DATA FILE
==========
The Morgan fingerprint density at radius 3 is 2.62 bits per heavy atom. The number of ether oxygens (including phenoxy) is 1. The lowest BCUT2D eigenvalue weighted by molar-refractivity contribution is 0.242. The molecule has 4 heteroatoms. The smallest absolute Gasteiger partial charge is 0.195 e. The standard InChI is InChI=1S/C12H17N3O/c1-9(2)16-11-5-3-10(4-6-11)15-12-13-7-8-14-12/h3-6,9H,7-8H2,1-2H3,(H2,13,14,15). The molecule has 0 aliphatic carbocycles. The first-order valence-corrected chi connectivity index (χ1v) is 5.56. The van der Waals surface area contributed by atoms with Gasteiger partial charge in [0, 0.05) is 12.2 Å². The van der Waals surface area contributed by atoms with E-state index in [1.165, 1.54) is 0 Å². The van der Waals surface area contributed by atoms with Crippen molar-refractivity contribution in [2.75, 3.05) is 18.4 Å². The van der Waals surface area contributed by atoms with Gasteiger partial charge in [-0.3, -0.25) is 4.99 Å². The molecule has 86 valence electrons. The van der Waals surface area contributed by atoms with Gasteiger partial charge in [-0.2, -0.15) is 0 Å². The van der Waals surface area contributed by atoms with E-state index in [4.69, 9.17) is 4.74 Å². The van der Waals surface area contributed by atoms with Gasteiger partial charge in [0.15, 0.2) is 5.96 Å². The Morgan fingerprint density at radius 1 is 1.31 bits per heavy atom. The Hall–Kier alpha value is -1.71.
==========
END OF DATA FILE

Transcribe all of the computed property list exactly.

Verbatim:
The Morgan fingerprint density at radius 3 is 2.62 bits per heavy atom. The number of ether oxygens (including phenoxy) is 1. The lowest BCUT2D eigenvalue weighted by molar-refractivity contribution is 0.242. The molecule has 4 heteroatoms. The smallest absolute Gasteiger partial charge is 0.195 e. The standard InChI is InChI=1S/C12H17N3O/c1-9(2)16-11-5-3-10(4-6-11)15-12-13-7-8-14-12/h3-6,9H,7-8H2,1-2H3,(H2,13,14,15). The molecule has 0 aliphatic carbocycles. The first-order valence-corrected chi connectivity index (χ1v) is 5.56. The van der Waals surface area contributed by atoms with Gasteiger partial charge in [0, 0.05) is 12.2 Å². The van der Waals surface area contributed by atoms with E-state index in [1.165, 1.54) is 0 Å². The van der Waals surface area contributed by atoms with Crippen molar-refractivity contribution in [2.75, 3.05) is 18.4 Å². The van der Waals surface area contributed by atoms with Gasteiger partial charge in [-0.3, -0.25) is 4.99 Å². The molecule has 86 valence electrons. The van der Waals surface area contributed by atoms with Gasteiger partial charge in [-0.2, -0.15) is 0 Å². The van der Waals surface area contributed by atoms with E-state index in [4.69, 9.17) is 4.74 Å². The van der Waals surface area contributed by atoms with Gasteiger partial charge in [0.15, 0.2) is 5.96 Å². The Morgan fingerprint density at radius 1 is 1.31 bits per heavy atom. The Hall–Kier alpha value is -1.71.